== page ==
Finally though, several of them have volunteered information about their culture because I’ve been consistent in asking them about things – nearly every day.

I’m not sure how many of my friends have experience in a country where the alphabet is different – so Asia, the Middle East, etc. It’s hard! I want to write about what I hear them saying, but making phonetic representations of what they are saying feels like it’s almost insulting, especially when they start to write in their own alphabet, drawing the forms from right to left and filling up the page with what looks more like artwork. But they are patient with me.

We are starting to train in Visual Basic for Apps and Access Database design. I’ve created both of these things for this program already, and based on the impact those new programs are having, I think I could sit back and relax for the rest of the year. But if I can help any one of these locals to gain some new skills, get a leg up and make a better life for his family . . . . That is what wakes me up in the morning.

When they answer the phone, they say, “Ballae,” emphasis on the hard “B”. Seemed like a stupid question, but I didn’t know what “Ballae” meant. I assumed it meant hello, and it turned out I was right. These guys answer the phone about 30-40 times each day, and I hear them shout “Ballae” all the time. If you call me anytime and I say “Ballae,” just go with it.

Ringtones – oh my the variety around here. The locals have rings that sound like the soundtrack to a movie about belly dancers (currently in production). The Filipinos have rings that are either pop songs or even more entertaining joke-type ones. If you haven’t heard the ringtone with the guy shouting, “HELLO!” you need to find it on-line because it’s annoying to hear it 20 times a day but even then it never gets not-funny. Then there’s the outgoing Christian from Zimbabwe whose ringtones are every track from the first Sonic Flood CD. Takes me back.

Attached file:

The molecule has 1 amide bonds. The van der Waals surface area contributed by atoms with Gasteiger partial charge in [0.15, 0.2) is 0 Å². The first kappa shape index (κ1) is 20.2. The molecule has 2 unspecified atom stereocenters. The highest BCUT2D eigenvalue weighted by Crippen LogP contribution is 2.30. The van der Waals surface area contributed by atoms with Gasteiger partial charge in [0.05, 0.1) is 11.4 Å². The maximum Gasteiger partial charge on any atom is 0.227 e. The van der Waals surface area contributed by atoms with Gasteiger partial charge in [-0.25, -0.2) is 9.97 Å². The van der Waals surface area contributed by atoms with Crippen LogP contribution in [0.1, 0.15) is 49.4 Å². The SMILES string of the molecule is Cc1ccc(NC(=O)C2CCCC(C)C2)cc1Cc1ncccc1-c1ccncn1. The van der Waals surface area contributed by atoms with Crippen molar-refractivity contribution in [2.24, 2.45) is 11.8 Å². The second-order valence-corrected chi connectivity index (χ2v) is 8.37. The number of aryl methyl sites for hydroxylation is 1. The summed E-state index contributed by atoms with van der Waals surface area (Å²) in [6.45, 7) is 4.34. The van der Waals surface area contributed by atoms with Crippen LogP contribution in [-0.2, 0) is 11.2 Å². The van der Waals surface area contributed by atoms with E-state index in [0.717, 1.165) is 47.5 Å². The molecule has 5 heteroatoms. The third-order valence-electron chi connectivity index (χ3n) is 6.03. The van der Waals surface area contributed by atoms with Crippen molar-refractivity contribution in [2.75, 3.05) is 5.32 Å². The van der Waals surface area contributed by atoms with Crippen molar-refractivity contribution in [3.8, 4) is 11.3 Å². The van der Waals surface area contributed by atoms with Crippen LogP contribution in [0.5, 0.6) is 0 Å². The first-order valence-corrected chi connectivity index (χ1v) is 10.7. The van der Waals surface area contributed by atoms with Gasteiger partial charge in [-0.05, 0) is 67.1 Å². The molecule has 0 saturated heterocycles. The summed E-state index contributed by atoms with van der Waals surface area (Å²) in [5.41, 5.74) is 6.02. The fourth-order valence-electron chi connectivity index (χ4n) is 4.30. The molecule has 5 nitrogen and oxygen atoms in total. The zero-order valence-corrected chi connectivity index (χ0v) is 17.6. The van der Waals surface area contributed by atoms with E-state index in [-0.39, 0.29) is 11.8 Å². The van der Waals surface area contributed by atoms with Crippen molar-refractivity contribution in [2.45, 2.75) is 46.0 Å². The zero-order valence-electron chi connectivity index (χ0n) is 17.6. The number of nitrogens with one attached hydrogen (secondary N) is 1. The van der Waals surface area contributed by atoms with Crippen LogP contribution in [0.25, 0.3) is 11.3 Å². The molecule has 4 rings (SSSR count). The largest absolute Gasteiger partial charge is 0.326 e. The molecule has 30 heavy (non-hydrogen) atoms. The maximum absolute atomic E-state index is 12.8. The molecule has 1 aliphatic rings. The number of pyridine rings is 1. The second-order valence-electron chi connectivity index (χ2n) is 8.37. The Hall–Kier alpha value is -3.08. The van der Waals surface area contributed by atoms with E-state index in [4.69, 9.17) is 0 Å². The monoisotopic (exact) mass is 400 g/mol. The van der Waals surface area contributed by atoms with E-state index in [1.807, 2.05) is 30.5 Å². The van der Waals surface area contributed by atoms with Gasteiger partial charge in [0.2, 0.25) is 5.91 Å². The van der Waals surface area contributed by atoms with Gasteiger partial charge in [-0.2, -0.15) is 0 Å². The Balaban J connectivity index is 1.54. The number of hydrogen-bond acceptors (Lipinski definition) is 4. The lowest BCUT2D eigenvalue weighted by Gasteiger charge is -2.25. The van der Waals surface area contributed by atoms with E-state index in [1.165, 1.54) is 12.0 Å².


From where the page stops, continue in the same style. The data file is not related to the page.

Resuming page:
So TGIW! Today is the Afghani equivalent of Friday, so there’s a festive atmosphere to enjoy. Nothing like developing vendor tax database queries to get you ready for a wicked weekend!

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When I first flew into Kabul, I noticed something from the air that I couldn’t explain. Driving through the city, I saw it from the ground and I still couldn’t see the reason for what I was looking at.

It’s very common to see large parcels of land enclosed in high brick walls. In the city, the pieces of land are smaller, but the walls tend to be even higher. As I flew to Herat and back, I saw this all over the country. Wherever there were small towns or collections of homes, there were lots of land surrounded by brick walls with absolutely nothing inside. In the desert, it was slightly depressing to see a 20 meter by 20 meter square of dirt and rock carefully surrounded by a well-laid brick wall. I felt sorry for the people tending these empty plots and wondered how they could afford bricks and mortar and the time to build a wall, but couldn’t afford to build a small home or some other structure. Why a wall and nothing else?

You can see the walls built around nothing in the edges of this picture.

At lunch today, I spoke with Khaliq and Ghafoor and asked them about it. They were keen on telling me about some of the other things that are unusual here in Afghanistan, namely the roadside money exchange. There are so many different kinds of money floating around this country. Dollars are everywhere, Afghani’s of course, AED’s from Dubai, Italian (beepity, boopity) money from the ISAF forces, and many others. Apparently, the custom here is to get money changed from one currency to another by walking up to one of the several people that hang out at intersections and ask them if they’ve got change for a twenty. Instead of hawking some sort of goods, they are trying to turn a profit with arbitrage.